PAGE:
(Care Net) – It is high time that we, as a culture, finally put to rest the utterly indefensible pro-choice argument “my body, my choice.”
If the Planned Parenthood exposé videos have taught us anything, it is that no person who takes a few minutes to examine the evidence can, with any integrity, ever make the “my body, my choice” argument again.
There are two main reasons why the “my body, my choice” argument deserves to die, and die now.
- There are clearly two bodies involved in an abortion. Both science and old-fashioned common sense make it pretty obvious that there are two bodies involved in an abortion – the body of the mother and the body of the child developing inside of her.
Unless women have two heads, two hearts, four lungs, etc, then the body of the fetus is a separate and distinct body. In fact — and you can look this up in any biology textbook — at fertilization, the full and complete DNA of a new, separate, and distinct human being is established. The heart starts beating 22 days after fertilization. Most of the gruesome, heartless procedures being described in the exposé videos are of fetuses in the late first or early second trimester (around 13 weeks, give or take a few).
Here’s an analogy – babies aren’t built in the womb like cars on an assembly line, where parts are added along the way, turning it from something that is not a car into something that is a car over time. No, babies are like Polaroid pictures that develop over time. When a Polaroid picture is taken, the entirety of what that picture will become is already there – it just hasn’t developed yet. Given time, it will. This is how babies develop in the womb. A fertilized egg in a woman’s womb never became a tree, or a frog, or an amoeba. And no human being ever started out as something other than that so-called “fertilized egg.”
Babies are not constructed, they develop. From the moment that development begins, at fertilization, a separate life is formed.
Again, let’s put to rest the notion that it is her body. It isn’t.
- Patient “consent” is at best an inconvenience, and at worst a joke to the abortion clinics exposed in these videos. This is where the notion of choice dies its very timely death. The exposé videos make it clear that the clinics in question are inconvenienced by the idea of having to get consent from patients.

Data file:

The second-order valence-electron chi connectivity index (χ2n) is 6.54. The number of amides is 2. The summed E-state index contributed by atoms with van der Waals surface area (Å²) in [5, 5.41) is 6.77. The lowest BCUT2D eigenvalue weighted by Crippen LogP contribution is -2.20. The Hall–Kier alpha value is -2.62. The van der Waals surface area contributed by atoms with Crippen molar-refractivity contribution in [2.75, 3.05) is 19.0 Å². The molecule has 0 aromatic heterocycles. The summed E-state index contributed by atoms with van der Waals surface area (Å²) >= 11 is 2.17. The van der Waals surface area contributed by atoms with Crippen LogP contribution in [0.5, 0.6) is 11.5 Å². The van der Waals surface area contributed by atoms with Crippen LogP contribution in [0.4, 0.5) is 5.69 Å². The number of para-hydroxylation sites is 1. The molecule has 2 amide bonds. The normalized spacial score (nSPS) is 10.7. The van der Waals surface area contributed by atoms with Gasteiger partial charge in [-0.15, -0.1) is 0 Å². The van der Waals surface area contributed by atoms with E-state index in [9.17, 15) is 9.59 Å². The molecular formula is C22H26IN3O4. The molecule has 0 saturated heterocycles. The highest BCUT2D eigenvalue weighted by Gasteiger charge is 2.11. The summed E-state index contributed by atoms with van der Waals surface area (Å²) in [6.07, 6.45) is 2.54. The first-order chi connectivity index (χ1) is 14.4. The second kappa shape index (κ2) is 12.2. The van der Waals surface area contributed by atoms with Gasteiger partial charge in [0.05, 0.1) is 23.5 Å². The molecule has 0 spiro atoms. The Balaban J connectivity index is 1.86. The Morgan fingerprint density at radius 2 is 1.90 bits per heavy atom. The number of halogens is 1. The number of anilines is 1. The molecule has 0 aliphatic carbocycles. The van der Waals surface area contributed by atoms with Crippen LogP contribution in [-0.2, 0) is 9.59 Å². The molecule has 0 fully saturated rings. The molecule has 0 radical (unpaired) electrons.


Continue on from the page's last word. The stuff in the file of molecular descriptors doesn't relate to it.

Two problems stand out. First, when the abortion clinics in question do get consent, what exactly are they getting consent for? Is it clear to the patients that a fully formed, clearly identifiable human being is being aborted, or has the abortionist convinced her that it is “just a clump of cells”? Second, have they told her that they are going to alter the procedure in a way that has nothing to do with patient care, but everything to do with maximizing the amount of money they can get from the “specimen”? These questions must be investigated by an entity that has the authority to provide consequences for Planned Parenthood if their answers are inadequate.
Furthermore, it is clear from the series of videos that there are cases where the abortion clinics do not get any kind of consent at all, and other cases where, when they don’t get consent by distressed patients, they go back in and essentially demand it. In other instances, technicians harvest body parts they were explicitly not given consent for.
That is not choice. That is duress. Planned Parenthood only cares about the choices women make if they are the desired [read: money-making] choices.
So, to summarize, it’s not her body and any “choice” she has made to have the parts of her aborted baby sold likely stands on very shaky ground. And we haven’t even addressed the idea of “choice” when it comes to the abortion itself. Writers like Frederica Mathewes-Green, in her book Real Choices, have explored the idea that most women who “choose” abortion have done so out of loneliness, desperation, poverty, abuse, duress, or some other difficult challenge. As she states, “No woman wants an abortion as she wants an ice cream cone or a Porsche. She wants an abortion as an animal caught in a trap wants to gnaw off its own leg.”
What this should mean is that pro-choice people are going to have to start making another argument to defend their position. And it is already starting to happen as, in my view, even the staunchest pro-choice activists are realizing that the “my body, my choice” line is absurd. They are moving in the direction of “normalizing” and “de-stigmatizing” abortion, so that even if we all know what it actually is – the taking of a life – we will all be cool with it anyway.
For example, in an article on Salon.com, Mary Elizabeth Williams writes, “And I would put the life of a mother over the life of a fetus every single time — even if I still need to acknowledge my conviction that the fetus is indeed a life. A life worth sacrificing.” As chilling and perverse as that logic is (it is the same “logic” the Nazis used to justify the killing of Jews in the Holocaust), at least it is logic.
The same can’t be said for “my body, my choice.” Let’s put it to rest for good.
Editor’s Note: This article was first published at Care Net on August 19, 2015, and is reprinted here with permission. To discuss options and get practical help in your own pregnancy, visit Care Net’s Pregnancy Decision Line here or call the Decision Line at 877-791-5475.